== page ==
the luck of the Irish...

ireland01What does it mean, the luck of the Irish? Here are some responses:

'Luck is like always up and down but I would have to say after all the Irish have been through we still know how to smile.'

'The luck of the Irish began with St Patrick (patron saint of Ireland). He was enslaved by the British, and found God in captivity. He escaped, became a Bishop and brought Christianity to the pagan Irish.'

John Lennon sang: 'If you had the luck of the Irish/you'd be sorry and wish you were dead/You should have the luck of the Irish/And you'd wish you was English instead!'
'It is a statement made in irony. The luck of the Irish was pure misery. It meant millions of Irish starving to death while raising crops for their English landlords. '
'Luck if the Irish is like one of Murphy's Laws. Whatever good fortune you get, it will come round to bite you in the backside.'

'The luck of the Irish has its origins in the four leaf clover. A four leaf clover (a shamrock in Ireland) means good luck. Why? St Patrick used the three leaves of the shamrock to explain the Holy Trinity to the pagan Celts. To find a shamrock with four leaves symbolised the union of Druid magic (a Druid was a Celtic priest) with the Christian teachings of the Holy Trinity.'
'Irish soldiers conscripted into the British army wore the shamrock on their uniforms for luck. It's magic - the blessing of St Patrick and the protection of God - would prevent them being killed in battle. This is known as 'wearing the Green'.

'The Irish are descendants of the Celts and Vikings, known throughout history as great warriors. Their luck stems from their fighting skills. Because they are such great warriors, very few get killed, hence 'The Luck of the Irish.'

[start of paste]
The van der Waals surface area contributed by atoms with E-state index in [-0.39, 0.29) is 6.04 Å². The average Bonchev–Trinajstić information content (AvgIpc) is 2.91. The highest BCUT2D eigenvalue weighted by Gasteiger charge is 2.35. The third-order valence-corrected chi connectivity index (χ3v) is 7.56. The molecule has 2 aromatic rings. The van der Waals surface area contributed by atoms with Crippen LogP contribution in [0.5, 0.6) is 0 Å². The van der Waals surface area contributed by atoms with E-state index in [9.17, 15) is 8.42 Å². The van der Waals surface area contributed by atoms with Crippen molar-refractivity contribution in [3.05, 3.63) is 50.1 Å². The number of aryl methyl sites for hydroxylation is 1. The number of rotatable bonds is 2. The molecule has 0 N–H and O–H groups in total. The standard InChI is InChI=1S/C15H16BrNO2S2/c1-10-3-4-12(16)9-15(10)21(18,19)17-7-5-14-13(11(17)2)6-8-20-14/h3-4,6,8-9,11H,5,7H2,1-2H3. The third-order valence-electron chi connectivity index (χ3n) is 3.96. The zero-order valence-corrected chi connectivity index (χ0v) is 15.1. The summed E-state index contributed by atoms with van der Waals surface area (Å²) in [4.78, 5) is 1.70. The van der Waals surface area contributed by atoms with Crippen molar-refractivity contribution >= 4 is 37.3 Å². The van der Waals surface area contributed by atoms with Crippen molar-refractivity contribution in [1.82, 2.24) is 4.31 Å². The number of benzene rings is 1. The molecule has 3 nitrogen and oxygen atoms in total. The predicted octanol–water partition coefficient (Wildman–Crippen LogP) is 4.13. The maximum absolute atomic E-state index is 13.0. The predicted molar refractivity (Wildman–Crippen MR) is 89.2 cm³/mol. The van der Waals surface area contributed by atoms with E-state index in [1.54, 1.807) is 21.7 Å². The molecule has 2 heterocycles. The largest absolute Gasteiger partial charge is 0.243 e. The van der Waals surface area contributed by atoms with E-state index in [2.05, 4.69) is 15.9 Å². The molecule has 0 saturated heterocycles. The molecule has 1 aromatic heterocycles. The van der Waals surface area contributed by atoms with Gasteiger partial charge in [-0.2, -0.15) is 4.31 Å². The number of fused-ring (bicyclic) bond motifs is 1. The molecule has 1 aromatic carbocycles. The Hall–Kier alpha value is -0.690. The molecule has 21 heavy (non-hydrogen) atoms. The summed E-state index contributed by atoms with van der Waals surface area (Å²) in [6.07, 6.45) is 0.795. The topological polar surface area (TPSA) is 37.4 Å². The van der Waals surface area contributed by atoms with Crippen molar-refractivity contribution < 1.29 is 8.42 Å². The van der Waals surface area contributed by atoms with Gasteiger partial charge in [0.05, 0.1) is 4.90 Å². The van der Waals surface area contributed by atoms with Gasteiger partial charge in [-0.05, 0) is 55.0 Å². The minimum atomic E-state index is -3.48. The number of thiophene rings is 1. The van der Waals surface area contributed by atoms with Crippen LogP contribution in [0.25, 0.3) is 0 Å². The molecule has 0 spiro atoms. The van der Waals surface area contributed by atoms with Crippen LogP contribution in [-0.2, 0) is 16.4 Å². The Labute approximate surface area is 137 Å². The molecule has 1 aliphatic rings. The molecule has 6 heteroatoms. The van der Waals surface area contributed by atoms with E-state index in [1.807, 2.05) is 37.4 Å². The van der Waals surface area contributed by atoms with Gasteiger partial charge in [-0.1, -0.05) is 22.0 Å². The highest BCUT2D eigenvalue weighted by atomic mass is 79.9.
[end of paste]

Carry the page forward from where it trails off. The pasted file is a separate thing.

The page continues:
'The luck of the Irish' was a sarcastic term. If you had the luck of the Irish you had very bad luck. It was termed when the potato famine hit Ireland. The farmers were just starting to gain some Independence from Britain when infested potatoes were planted and killed the entire crop.'
At the Guinness brewery outside Dublin, the Guinness guide had another explanation. 'Look', he said, directing our gaze to the glass pipes that carried thousands of litres of Guinness from the distillery to the bottles: 'All those hours of happiness. This is truly the luck of the Irish.'
Irish Whisky manufacturers, Jameson, provide an alternative perspective: 'Ask any Irishman. Clearly but for Irish whisky, we would have conquered the world.'

'The luck of the Irish' means good luck. People use it when a person of Irish descent inexplicably beats the odds. Irish people have suffered so many misfortunes that it's a miracle whenever something comes out right for them. It can only be explained by being blessed with an inherited form of good luck.'

'Luck of the Irish' means having good luck one day and bad luck the next. One day you will win some money in the lottery, and the next day get a bill in the post. What you have to pay will be more than what you won.'

'The luck of the Irish' comes from the legend of the leprechauns, the Little People. The leprechauns keep a pot of gold at the end of the rainbow. If you catch a leprechaun he is obliged to give you the gold.'

'It is tongue in cheek. Kind of take things in their stride. Look at the history. Ravaged by Vikings. Conquered by the English. Potato famine that killed 25% of the population. Half of those who survived left for America. A country that switched from Anglican to Catholic and persecuted one after the other. Came to America and looked at it with great suspicion. Took a long time to integrate. If anything can go wrong, it will.'